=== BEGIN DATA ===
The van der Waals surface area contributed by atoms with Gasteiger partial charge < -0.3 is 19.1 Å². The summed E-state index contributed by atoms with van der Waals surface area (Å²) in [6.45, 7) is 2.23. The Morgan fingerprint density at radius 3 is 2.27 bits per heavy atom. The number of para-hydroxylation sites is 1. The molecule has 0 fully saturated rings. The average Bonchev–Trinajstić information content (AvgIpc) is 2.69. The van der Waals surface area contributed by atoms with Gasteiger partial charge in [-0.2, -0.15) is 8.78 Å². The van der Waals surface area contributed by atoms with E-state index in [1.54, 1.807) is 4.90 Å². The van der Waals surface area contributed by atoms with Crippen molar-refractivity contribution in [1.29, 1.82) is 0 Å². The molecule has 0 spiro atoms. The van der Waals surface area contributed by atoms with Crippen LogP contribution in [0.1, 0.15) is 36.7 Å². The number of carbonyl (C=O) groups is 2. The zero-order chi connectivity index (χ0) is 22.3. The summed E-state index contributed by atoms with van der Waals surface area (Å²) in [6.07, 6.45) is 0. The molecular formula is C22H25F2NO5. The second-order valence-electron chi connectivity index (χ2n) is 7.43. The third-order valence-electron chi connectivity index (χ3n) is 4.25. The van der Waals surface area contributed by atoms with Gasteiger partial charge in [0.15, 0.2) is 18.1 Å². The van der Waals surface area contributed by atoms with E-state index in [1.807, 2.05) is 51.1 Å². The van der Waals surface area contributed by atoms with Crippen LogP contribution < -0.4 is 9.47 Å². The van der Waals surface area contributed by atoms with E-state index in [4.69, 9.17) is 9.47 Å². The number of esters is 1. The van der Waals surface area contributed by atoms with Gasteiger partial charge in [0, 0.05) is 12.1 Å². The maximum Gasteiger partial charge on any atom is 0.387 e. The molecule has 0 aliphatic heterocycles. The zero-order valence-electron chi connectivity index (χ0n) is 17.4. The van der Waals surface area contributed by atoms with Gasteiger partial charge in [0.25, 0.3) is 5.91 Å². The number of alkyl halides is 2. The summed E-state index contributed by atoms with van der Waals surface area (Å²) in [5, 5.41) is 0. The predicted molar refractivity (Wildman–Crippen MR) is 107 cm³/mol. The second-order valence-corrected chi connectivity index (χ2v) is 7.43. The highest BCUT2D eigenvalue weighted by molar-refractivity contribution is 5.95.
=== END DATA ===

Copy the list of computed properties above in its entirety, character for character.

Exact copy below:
The van der Waals surface area contributed by atoms with Gasteiger partial charge < -0.3 is 19.1 Å². The summed E-state index contributed by atoms with van der Waals surface area (Å²) in [6.45, 7) is 2.23. The Morgan fingerprint density at radius 3 is 2.27 bits per heavy atom. The number of para-hydroxylation sites is 1. The molecule has 0 fully saturated rings. The average Bonchev–Trinajstić information content (AvgIpc) is 2.69. The van der Waals surface area contributed by atoms with Gasteiger partial charge in [-0.2, -0.15) is 8.78 Å². The van der Waals surface area contributed by atoms with E-state index in [1.54, 1.807) is 4.90 Å². The van der Waals surface area contributed by atoms with Crippen molar-refractivity contribution in [1.29, 1.82) is 0 Å². The molecule has 0 spiro atoms. The van der Waals surface area contributed by atoms with Crippen LogP contribution in [0.1, 0.15) is 36.7 Å². The number of carbonyl (C=O) groups is 2. The zero-order chi connectivity index (χ0) is 22.3. The summed E-state index contributed by atoms with van der Waals surface area (Å²) in [6.07, 6.45) is 0. The molecular formula is C22H25F2NO5. The second-order valence-electron chi connectivity index (χ2n) is 7.43. The third-order valence-electron chi connectivity index (χ3n) is 4.25. The van der Waals surface area contributed by atoms with Gasteiger partial charge in [0.15, 0.2) is 18.1 Å². The van der Waals surface area contributed by atoms with E-state index in [1.807, 2.05) is 51.1 Å². The van der Waals surface area contributed by atoms with Crippen LogP contribution < -0.4 is 9.47 Å². The van der Waals surface area contributed by atoms with E-state index in [4.69, 9.17) is 9.47 Å². The number of esters is 1. The van der Waals surface area contributed by atoms with Gasteiger partial charge in [0, 0.05) is 12.1 Å². The maximum Gasteiger partial charge on any atom is 0.387 e. The molecule has 0 aliphatic heterocycles. The zero-order valence-electron chi connectivity index (χ0n) is 17.4. The van der Waals surface area contributed by atoms with Gasteiger partial charge in [0.25, 0.3) is 5.91 Å². The number of alkyl halides is 2. The summed E-state index contributed by atoms with van der Waals surface area (Å²) in [5, 5.41) is 0. The predicted molar refractivity (Wildman–Crippen MR) is 107 cm³/mol. The second-order valence-corrected chi connectivity index (χ2v) is 7.43. The highest BCUT2D eigenvalue weighted by molar-refractivity contribution is 5.95.